The process of winnowing the Republican presidential field to a few candidates is beginning to take its toll, though the first actual voting won’t occur until February.
In the past, the winnowing process was triggered by New Hampshire’s first-in-the-nation primary. Those who finished first or second survived as viable candidates. The others could no longer raise money or attract media attention. And their campaigns were finished.
It’s an unforgiving process. A candidate can skip Iowa – next year’s caucuses are on February 1 – as John McCain did with impunity in 2008. But running in New Hampshire is mandatory. So all the Republican candidates will be there next February 9.
But there’s a new player in the winnowing process, the nationally televised debates. An unsteady performance in one or two debates is likely to put a candidate’s future in jeopardy. This is what has happened to Jeb Bush and John Kasich. Earlier the debates drove two major candidates out of the race.
Once the frontrunner for the GOP nomination, Wisconsin governor Scott Walker began slipping in polls in late summer, came off poorly in the first two Republican debates, and his fundraising dried up. He dropped out on September 21.
Rick Perry, the former governor of Texas, withdrew nine days before Walker. He had failed to qualify, based on poll numbers, for the prime time debates. That undermined his effort to recover from a poor showing as a candidate four years earlier, causing his fundraising to nosedive. That, along with Donald Trump’s gobbling up of conservative voters, effectively ended Perry’s campaign.
Now four candidates are all but doomed by having been kept out of the prime time debates. They’ve been relegated to the preliminary debates with far few viewers and less prestige. They are Lindsey Graham, Bobby Jindal, Rick Santorum, and George Pataki. Jim Gilmore wasn’t even invited to those debates, ruining the prospects for his campaign.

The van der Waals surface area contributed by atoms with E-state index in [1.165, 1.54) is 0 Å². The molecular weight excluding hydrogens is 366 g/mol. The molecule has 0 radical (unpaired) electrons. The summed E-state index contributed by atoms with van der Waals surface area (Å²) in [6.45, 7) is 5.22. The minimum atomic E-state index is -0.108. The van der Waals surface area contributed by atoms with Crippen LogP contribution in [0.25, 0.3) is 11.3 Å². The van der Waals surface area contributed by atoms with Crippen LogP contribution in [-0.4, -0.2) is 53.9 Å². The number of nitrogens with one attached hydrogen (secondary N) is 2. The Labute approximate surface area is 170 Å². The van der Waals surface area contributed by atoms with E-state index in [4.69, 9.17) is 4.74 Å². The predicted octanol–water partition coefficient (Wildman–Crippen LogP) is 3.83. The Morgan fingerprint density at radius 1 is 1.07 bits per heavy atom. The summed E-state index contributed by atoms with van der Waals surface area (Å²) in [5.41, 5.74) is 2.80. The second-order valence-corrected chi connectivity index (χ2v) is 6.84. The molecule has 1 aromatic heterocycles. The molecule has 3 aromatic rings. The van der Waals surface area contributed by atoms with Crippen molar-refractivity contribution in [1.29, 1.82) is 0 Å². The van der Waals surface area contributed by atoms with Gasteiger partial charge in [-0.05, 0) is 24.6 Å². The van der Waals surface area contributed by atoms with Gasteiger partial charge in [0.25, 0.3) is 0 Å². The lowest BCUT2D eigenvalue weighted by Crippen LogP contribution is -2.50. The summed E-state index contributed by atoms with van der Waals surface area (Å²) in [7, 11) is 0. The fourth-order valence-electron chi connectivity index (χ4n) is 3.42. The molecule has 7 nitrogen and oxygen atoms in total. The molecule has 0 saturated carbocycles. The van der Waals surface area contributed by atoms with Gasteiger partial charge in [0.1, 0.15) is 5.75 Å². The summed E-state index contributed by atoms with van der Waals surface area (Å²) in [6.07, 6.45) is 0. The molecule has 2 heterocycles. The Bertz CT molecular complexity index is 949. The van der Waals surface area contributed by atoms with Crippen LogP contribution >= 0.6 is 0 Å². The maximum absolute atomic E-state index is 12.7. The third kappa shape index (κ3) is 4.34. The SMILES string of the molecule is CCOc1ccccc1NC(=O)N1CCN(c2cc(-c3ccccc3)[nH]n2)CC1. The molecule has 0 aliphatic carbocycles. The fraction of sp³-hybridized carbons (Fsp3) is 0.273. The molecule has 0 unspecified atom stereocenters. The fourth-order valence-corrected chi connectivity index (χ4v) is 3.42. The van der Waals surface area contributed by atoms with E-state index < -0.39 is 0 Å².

Those five are the walking dead, candidates with little or no chance of rising. Two others – Mike Huckabee and Chris Christie – were sent down on Wednesday to the number two debate. That may have been a fatal blow to Huckabee.
For Christie, there is New Hampshire, where reports indicate he’s picked up support. However, he is one of four candidates who are counting on the Granite State to lift them into first, second, or third in the race. Besides Christie, there are Bush, Kasich, and Carly Fiorina. They all can’t get a boost from New Hampshire, not with Trump, Ben Carson, Marco Rubio, and Ted Cruz standing in their way. Perhaps none will.
Trump, Carson, Cruz, and Rubio have done well – or well enough – in the four debates so far. They also have organizations in critical states and strong fundraising. But the Republican debate scheduled in New Hampshire on February 6 gives the trailing candidates an opportunity to break through.
And the large GOP field and no dominant candidate from the GOP’s mainstream wing means three or four candidates may still be alive after New Hampshire. But that would defy the pattern over the past four decades. In 1988, Jack Kemp came in a distant third to George H.W. Bush and Bob Dole. His candidacy was finished. In 1996, Lamar Alexander finished a close third to Dole and Pat Buchanan and his campaign died.
Yes, the campaign for the 2016 nomination is different. It’s not just the multitude of Republican candidates. The most important difference is the role of the debates and their consequences.